Checking accounts don't usually offer interest and when they do, it's not as high as what you can get with most other account types. Some checking accounts even charge fees, which could cost you money if you're unable to waive them.

Money you put in a checking account is backed by the Federal Deposit Insurance Corporation (FDIC), so it's protected up to $250,000 per person per bank in the event of bank failure.

Read More: Safest Banks in the U.S.

Compare checking accounts

We recommend comparing checking accounts to make sure you're getting the best fit for you. Here's a list of our favorite accounts.

Account APY Promotion Next Steps
Rate info Circle with letter I in it. You can earn the maximum savings APY by having Direct Deposit (no minimum amount required) or by making $5,000 or more in Qualifying Deposits every 30 days. See SoFi Checking and Savings rate sheet at:
Min. to earn: $0
Cash bonus up to $300 with direct deposit set up (see details when you click 'Open Account')
Min. to earn: N/A
Earn 1% cash back on up to $3,000 in debit card purchases each month (see details when you click 'Open Account')
0.40% (up to 3.30%)
Rate info Circle with letter I in it. To earn the full APY, account holders must do all of the following: Receive monthly direct deposits totaling more than $1,500; make 10 transactions a month with your Axos debit card, or sign up for Axos's Personal Finance Manager; maintain an average daily balance of $2,500 per month in an Axos Invest Self Directed Trading Account; and use your Rewards Checking account to make your full monthly Axos Bank consumer mortgage, personal, or auto loan payment.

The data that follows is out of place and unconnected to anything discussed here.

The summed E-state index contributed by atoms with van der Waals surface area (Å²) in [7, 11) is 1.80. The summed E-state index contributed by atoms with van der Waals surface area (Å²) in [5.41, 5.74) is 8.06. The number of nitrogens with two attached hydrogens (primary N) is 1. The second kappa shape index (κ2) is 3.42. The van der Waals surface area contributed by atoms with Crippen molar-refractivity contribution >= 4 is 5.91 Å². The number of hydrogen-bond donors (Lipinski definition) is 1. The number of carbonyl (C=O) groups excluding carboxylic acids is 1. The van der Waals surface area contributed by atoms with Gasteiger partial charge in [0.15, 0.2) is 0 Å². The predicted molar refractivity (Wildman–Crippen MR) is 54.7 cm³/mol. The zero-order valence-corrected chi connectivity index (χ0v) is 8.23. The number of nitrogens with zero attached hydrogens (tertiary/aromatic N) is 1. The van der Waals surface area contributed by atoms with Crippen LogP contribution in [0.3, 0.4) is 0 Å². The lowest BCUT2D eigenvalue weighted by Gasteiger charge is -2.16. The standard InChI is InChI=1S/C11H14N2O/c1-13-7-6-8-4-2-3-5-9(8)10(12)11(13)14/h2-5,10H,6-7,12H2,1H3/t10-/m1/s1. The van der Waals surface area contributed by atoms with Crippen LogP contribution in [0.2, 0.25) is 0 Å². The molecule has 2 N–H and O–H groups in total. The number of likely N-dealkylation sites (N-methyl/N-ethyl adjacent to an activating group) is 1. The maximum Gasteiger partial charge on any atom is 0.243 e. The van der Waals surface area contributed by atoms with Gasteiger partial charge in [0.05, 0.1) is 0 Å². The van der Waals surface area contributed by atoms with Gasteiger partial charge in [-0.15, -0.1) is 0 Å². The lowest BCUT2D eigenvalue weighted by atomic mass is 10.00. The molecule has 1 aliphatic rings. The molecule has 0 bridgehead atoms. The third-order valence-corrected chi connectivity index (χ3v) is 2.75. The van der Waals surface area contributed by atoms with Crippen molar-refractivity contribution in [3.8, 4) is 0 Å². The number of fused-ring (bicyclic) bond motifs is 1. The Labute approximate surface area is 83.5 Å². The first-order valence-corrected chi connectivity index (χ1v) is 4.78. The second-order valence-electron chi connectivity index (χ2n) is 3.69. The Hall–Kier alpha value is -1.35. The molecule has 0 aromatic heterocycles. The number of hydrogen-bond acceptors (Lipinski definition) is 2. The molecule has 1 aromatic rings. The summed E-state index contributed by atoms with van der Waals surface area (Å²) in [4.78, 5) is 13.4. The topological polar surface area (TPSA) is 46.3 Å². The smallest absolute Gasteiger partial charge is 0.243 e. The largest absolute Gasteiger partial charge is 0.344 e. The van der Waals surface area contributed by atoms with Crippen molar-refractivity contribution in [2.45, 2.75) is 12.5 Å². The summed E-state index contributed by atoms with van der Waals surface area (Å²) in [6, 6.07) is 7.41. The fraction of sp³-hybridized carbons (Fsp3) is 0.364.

Min. to earn: Monthly direct deposits totaling at least $1,500
Use the promo code AXOS300 when you apply for a Rewards Checking account by June 30th, 2024. Then have qualifying direct deposits to earn up to a $300 bonus!

High-yield bank accounts

High-yield bank accounts are usually offered by online banks. They don't have branches to maintain, so they can offer customers better rates and fewer fees. Most online banks offer checking and savings accounts, and these are backed by the FDIC.

Accessing cash can be a bit of a pain if your account doesn't include an ATM card and a fee-free ATM network. You'll have to transfer funds between accounts -- and possibly between banks-- but it is doable. Big brick-and-mortar banks often offer large ATM networks.

Money market deposit accounts

Money market accounts are a hybrid of checking and savings accounts. They usually offer higher rates than savings accounts, plus multiple ways to access cash (like checking accounts do). But you're limited to six free withdrawals per month.

Money market accounts are a little less common than checking or savings accounts and they often have higher minimum deposit requirements. But if you can meet these requirements, you'll earn a decent interest rate, plus the security of FDIC insurance.

Money market funds

Money market funds are offered by brokers and mutual fund companies. These funds invest in highly liquid securities like certificates of deposit (CDs) and government securities, discussed below.

Your money isn't FDIC insured if you choose a money market fund, but you'll still have quick access to your cash when you need it via an ATM card or a check. You may also be able to earn a greater return on your savings than you could with any of the accounts listed above.

Certificates of deposit (CDs)

Certificates of deposit (CDs) are another type of FDIC-insured bank account that offers a high annual percentage yield (APY) in exchange for locking up your funds. CDs have terms, usually ranging from about six months to five years. When you open one, you're agreeing not to touch your cash for the term in exchange for a high interest rate.

If you withdraw your funds before the maturity date, you'll pay a penalty. The penalty amount depends on your CD and when you make the withdrawal. That makes these accounts a poor choice for anyone who thinks they may have to cash out early.

Rates as of June 7, 2024
Bank & CD Offer APY Term Min. Deposit Next Steps